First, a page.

San Luis Obispo Creek Watershed Restoration Plan

Status Completed County San Luis Obispo
Project Type Non-mitigation Location 35.19578° N, -120.69683° W Map
Project Area (Acres) 80.00 Last Updated 11 August 2016

Project Identification

IDType
11745 NRRSS - Record Number

Habitat Plan

ActivityHabitatSubHabitatAcresActivity StatusWater Regime
Restoration Riverine Wetland Riparian area 80.00 Construction completed

Related Habitat Impacts

HabitatAcres LostType of Loss
No Data

Sites

NameStatusAcres
San Luis Obispo Creek Construction completed 80.00

Events

DateTypeDescriptionSite Name
2009-10-01 Project entered Project entered into database
1998-01-01 Groundwork end Estimated date San Luis Obispo Creek
1991-01-01 Groundwork start Estimated date San Luis Obispo Creek

People

TypeNameOrganizationDepartment
Contact Ray Belknap Land Conservancy of San Luis Obispo County Not applicable/Unknown

Funding

ActivityFunderAmount
Restoration State Water Resources Control Board

Related CRAM Assessments

Visit DateVersionSite NameWetland TypeIndex Score
2008-04-23 5.0.1 SLO Creek riverine non-confined 64
2008-04-23 5.0.1 San Luis Obispo Creek riverine non-confined 67
2007-02-23 4.2.3 San Louis Obispo River riverine non-confined 64
2006-07-24 4.1 San Luis Obispo River riverine non-confined 66

Performance Criteria

StatusDetailsEvaluation Date
No Data

Project Description

Description
The project is the second phase of a multiphase project to restore San Luis Obispo Creek Watershed to beneficial uses. The Central Coast Regional Board has identified nonpoint source pollution as a significant problem in the San Luis Obispo Creek Watershed. Urbanization, land development, construction, hydromodification, and traditional agricultural land use practices in the watershed have been targeted as potential contributors of nonpoint source pollution. The inventroy of Central Coast water bodies degraded by nonpoint source pollution indicates that San Luis Obispo Creek is impacted by excessive nutrient loading and sedimentation. Beneficial uses threatened or impaired by this water quality degradation include both water contact and non-contact recreation, wildlife habitat, fish habitat (both cold and warm water), fish migration, fish spawning, and ground water recharge. The intent of this Phase II project is to improve urban/agricultural practices and mitigate their effects which are contributing to the water quality degradation of San Luis Obispo Creek.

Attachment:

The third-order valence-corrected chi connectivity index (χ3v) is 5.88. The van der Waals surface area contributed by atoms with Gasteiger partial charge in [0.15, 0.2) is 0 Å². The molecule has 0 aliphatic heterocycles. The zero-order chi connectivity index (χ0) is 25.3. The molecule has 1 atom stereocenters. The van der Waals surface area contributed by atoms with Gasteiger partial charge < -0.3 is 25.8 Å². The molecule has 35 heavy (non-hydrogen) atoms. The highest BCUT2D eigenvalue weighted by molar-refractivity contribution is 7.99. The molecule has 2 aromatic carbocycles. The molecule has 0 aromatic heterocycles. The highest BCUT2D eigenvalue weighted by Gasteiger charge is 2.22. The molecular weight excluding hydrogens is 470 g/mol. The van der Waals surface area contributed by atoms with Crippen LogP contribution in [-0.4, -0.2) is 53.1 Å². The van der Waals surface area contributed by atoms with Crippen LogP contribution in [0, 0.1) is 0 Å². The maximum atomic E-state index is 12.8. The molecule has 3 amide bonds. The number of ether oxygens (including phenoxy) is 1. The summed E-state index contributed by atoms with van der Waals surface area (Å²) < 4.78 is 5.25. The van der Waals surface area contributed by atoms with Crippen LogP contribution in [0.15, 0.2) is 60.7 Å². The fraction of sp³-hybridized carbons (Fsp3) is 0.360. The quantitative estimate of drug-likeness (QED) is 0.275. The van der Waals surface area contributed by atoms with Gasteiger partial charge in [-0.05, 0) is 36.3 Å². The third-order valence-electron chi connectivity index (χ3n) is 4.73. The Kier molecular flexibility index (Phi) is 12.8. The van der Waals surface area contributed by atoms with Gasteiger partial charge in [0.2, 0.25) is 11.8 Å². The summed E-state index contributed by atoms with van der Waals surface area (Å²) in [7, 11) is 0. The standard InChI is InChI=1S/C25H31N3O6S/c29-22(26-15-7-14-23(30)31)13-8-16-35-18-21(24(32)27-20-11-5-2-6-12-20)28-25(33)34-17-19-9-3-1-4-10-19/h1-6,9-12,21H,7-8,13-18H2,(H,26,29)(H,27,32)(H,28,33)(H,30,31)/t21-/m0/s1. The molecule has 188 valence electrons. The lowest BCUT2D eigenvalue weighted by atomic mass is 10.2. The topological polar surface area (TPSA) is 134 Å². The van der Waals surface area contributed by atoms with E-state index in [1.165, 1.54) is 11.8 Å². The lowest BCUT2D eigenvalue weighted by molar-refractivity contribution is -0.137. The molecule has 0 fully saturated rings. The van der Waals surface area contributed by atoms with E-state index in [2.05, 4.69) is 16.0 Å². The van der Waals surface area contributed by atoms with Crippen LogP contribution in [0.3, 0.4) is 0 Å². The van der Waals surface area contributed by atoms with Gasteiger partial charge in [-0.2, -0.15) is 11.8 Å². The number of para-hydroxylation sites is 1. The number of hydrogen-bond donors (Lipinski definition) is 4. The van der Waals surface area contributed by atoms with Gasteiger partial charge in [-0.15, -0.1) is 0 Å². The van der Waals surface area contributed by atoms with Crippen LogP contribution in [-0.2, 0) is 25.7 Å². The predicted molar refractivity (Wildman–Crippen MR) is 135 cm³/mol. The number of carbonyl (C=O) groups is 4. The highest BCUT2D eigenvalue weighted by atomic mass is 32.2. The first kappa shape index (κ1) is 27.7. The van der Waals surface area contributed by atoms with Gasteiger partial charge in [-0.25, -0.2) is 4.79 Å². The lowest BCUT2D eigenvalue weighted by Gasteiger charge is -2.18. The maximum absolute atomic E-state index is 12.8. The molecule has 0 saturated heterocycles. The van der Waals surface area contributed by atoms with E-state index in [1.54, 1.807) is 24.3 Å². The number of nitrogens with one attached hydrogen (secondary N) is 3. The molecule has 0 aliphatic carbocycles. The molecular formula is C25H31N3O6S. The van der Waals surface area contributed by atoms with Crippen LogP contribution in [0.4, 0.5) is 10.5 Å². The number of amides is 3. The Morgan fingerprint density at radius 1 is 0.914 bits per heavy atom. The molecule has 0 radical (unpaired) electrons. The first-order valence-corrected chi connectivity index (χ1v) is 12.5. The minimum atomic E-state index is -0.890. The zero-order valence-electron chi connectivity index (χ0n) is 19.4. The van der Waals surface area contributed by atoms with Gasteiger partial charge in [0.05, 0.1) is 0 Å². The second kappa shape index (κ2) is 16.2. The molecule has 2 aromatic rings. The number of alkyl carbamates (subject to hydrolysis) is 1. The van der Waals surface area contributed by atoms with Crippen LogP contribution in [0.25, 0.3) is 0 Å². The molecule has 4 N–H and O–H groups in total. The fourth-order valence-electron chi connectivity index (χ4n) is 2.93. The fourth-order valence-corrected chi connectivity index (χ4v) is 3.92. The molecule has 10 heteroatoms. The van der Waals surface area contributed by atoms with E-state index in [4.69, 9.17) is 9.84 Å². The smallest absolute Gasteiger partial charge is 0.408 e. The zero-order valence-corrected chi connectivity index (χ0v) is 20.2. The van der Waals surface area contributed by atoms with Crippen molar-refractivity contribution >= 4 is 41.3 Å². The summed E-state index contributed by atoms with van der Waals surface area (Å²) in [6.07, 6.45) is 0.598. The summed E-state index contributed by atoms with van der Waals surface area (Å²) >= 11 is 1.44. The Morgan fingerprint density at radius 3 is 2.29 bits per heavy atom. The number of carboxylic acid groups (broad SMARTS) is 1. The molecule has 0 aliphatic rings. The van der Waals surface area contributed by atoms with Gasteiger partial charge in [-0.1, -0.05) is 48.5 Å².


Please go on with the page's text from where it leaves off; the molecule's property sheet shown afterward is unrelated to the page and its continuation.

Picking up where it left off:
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How to Use the Habitat Development Curve

Habitat Development Curves (HDCs) are used to determine the developmental status and trajectory of on-the-ground projects to create, restore, or enhance California wetland and stream habitats. Each HDC is based on assessments of habitat condition for different age areas of one habitat type that in aggregate represent the full spectrum of habitat development. The assessments of condition are provided by expert applications of the California Rapid Assessment Method (CRAM). Visit the CRAM website for more information about CRAM.

For each HDC, reference condition is represented by areas of a habitat that consistently get very high CRAM scores, have not been subject to disruptive management practices, and exist within landscapes that are protected and managed for their natural conditions. The horizontal lines intersecting the top of an HDC represent the mean CRAM score and standard deviation of scores for 25 qualifying reference areas.

The age of a project is estimated as the elapsed time in years between the groundwork end date for the project and the date of the CRAM assessment. To add or update a groundwork end date, use the Project Events form in Project Tracker (ptrack.ecoatlas.org). The minimum age in years of a non-project area, including any natural reference area, is estimated from all available local information, including historical maps and imagery, historical written accounts, and place-specific scientific studies of habitat development.

An HDC can be used to address the following questions:

  1. At what time in the future will the area of assessed habitat achieve the reference condition or other milestones in habitat development? The HDC can answer this question if the CRAM score for the assessed area is within the confidence interval of the HDC. The answer is the time in years along the HDC between the current age of the assessed area and the future date corresponding to the intersection of the HDC and the reference condition or other milestone.
  2. Is the area of assessed habitat likely to develop faster, slower, or at the same pace as most other areas of the same habitat type? The habitat area is likely to develop faster, slower, or at the same pace if the CRAM score for the area is above, below, or within the confidence interval of the HDC, respectively.
  3. What can be done to improve the condition of the habitat area or to increase its rate of development? HDCs by themselves cannot answer this question. Possible answers can be inferred by the following analysis that involves HDCs:
    1. Examine the HDC for each of the four CRAM Attributes;
    2. Identify the Attribute(s) scoring below the HDC;
    3. For any low-scoring Attribute, examine the component Metric Scores (note: the Metric Scores for any public CRAM assessment in the CRAM database can be obtained through EcoAtlas);
    4. Assume the low score of an Attribute is due to its low-scoring Metric(s);
    5. Consider modifying the design or management of the habitat area in ways that will sustainably increase its score(s) for the low-scoring Metric(s).

For more information about CRAM Attributes and Metrics, including their scientific rationale, see the CRAM Manual.

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CRAM Site Scores